The Power

Electrelane's album The Power Out has come back into rotation for me in a big way lately, and it's similar to this new White Magic song (and the album in general) in a way that I already touched on in this review (a review in which I used so many big words, which I have a tendency to do when I'm really excited about something but have to write about it quickly, that one reader felt compelled to write me an email where he repeatedly let me know about my head's similarity to a dick in no uncertain terms. I will never understand how free, web-based content can send some people into such proprietary rage, but I hope this angry reader finds some peace.)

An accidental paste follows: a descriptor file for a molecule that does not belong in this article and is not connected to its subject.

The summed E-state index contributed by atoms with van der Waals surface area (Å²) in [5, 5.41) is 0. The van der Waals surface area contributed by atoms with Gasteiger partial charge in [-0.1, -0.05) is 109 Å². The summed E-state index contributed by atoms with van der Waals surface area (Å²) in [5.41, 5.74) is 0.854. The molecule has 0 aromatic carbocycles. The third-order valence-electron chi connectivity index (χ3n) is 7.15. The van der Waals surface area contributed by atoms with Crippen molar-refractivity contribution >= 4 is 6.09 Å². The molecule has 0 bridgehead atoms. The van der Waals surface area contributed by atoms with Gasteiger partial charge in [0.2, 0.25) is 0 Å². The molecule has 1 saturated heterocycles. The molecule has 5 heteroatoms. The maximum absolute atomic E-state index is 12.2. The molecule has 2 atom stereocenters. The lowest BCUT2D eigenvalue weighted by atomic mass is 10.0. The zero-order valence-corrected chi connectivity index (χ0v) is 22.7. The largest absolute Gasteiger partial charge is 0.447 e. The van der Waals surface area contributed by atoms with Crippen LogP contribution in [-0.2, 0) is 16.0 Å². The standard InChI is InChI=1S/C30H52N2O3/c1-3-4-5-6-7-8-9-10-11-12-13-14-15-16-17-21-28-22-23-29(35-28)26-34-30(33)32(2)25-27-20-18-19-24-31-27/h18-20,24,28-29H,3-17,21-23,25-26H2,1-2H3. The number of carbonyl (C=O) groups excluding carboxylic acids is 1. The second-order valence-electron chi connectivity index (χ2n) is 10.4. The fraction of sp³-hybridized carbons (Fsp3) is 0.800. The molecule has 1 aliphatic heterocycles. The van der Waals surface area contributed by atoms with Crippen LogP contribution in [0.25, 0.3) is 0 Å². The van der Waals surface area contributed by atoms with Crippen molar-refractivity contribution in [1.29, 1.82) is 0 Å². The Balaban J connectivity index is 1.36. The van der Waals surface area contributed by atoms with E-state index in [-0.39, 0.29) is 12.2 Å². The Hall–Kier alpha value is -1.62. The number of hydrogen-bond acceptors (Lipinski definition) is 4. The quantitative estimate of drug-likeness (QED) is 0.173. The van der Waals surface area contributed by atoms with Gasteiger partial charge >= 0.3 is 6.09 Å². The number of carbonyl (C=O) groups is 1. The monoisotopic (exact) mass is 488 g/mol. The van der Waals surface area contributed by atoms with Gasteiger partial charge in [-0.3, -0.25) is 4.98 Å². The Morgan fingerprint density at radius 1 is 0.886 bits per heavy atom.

At any rate, like Electrelane, White Magic introduce incantations of a spiritual, almost Gregorian character to kinky indie rock, bending broad, open intervals of pure vocal transportation over woozily tilting arrangments. I'm really into noise / drone based music right now (and, as if in direct response to this predilection, I'm also really feeling the simplest acoustic-based stuff imaginable). It strikes me that music like White Magic and Electrelane massage the same pleasure-receptors that noise does, however improbable this might seem. What both styles of music get at is the sanctity of sound in an of itself, outside of whatever content it might carry; the holiness of sending out waves for no other purpose than the hope that maybe they'll come bouncing back. Rock music is about the domination of sound, about virtuosity and ideology and physical dexterity, about pummeling sound into submission to human desires. Noise-based music is often rock's polar opposite, and its reverence is a relationship to sound that makes sense to me right now. White Magic splits the difference, at heart -- its ramshackle construction prioritizes the inexorable above the imposed structure, and its prayerful vocals verge on speaking-in-tongues mysticism, less concerned with telling us something than with opening up a space in which we can actually hear.